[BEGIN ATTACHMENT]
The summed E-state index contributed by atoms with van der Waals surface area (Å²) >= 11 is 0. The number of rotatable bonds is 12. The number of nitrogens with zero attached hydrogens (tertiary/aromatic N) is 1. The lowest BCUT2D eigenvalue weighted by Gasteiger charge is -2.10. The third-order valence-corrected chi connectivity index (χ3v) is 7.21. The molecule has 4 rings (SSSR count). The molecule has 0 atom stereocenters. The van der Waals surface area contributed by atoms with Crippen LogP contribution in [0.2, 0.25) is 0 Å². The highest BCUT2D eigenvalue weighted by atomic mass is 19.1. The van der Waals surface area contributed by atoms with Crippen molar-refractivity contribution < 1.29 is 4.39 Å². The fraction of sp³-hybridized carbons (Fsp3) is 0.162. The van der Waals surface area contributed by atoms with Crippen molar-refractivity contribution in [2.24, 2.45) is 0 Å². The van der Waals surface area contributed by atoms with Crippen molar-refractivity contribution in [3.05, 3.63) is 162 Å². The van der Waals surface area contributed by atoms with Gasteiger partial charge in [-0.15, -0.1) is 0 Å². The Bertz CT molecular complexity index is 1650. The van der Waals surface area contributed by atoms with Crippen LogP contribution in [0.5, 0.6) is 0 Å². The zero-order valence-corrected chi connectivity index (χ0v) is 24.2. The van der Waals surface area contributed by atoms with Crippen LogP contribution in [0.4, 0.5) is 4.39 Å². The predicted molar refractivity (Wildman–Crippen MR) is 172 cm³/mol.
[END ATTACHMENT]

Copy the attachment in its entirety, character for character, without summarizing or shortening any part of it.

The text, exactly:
The summed E-state index contributed by atoms with van der Waals surface area (Å²) >= 11 is 0. The number of rotatable bonds is 12. The number of nitrogens with zero attached hydrogens (tertiary/aromatic N) is 1. The lowest BCUT2D eigenvalue weighted by Gasteiger charge is -2.10. The third-order valence-corrected chi connectivity index (χ3v) is 7.21. The molecule has 4 rings (SSSR count). The molecule has 0 atom stereocenters. The van der Waals surface area contributed by atoms with Crippen LogP contribution in [0.2, 0.25) is 0 Å². The highest BCUT2D eigenvalue weighted by atomic mass is 19.1. The van der Waals surface area contributed by atoms with Crippen molar-refractivity contribution < 1.29 is 4.39 Å². The fraction of sp³-hybridized carbons (Fsp3) is 0.162. The van der Waals surface area contributed by atoms with Crippen molar-refractivity contribution in [2.24, 2.45) is 0 Å². The van der Waals surface area contributed by atoms with Crippen molar-refractivity contribution in [3.05, 3.63) is 162 Å². The van der Waals surface area contributed by atoms with Gasteiger partial charge in [-0.15, -0.1) is 0 Å². The Bertz CT molecular complexity index is 1650. The van der Waals surface area contributed by atoms with Crippen LogP contribution in [0.5, 0.6) is 0 Å². The zero-order valence-corrected chi connectivity index (χ0v) is 24.2. The van der Waals surface area contributed by atoms with Crippen LogP contribution in [0.4, 0.5) is 4.39 Å². The predicted molar refractivity (Wildman–Crippen MR) is 172 cm³/mol.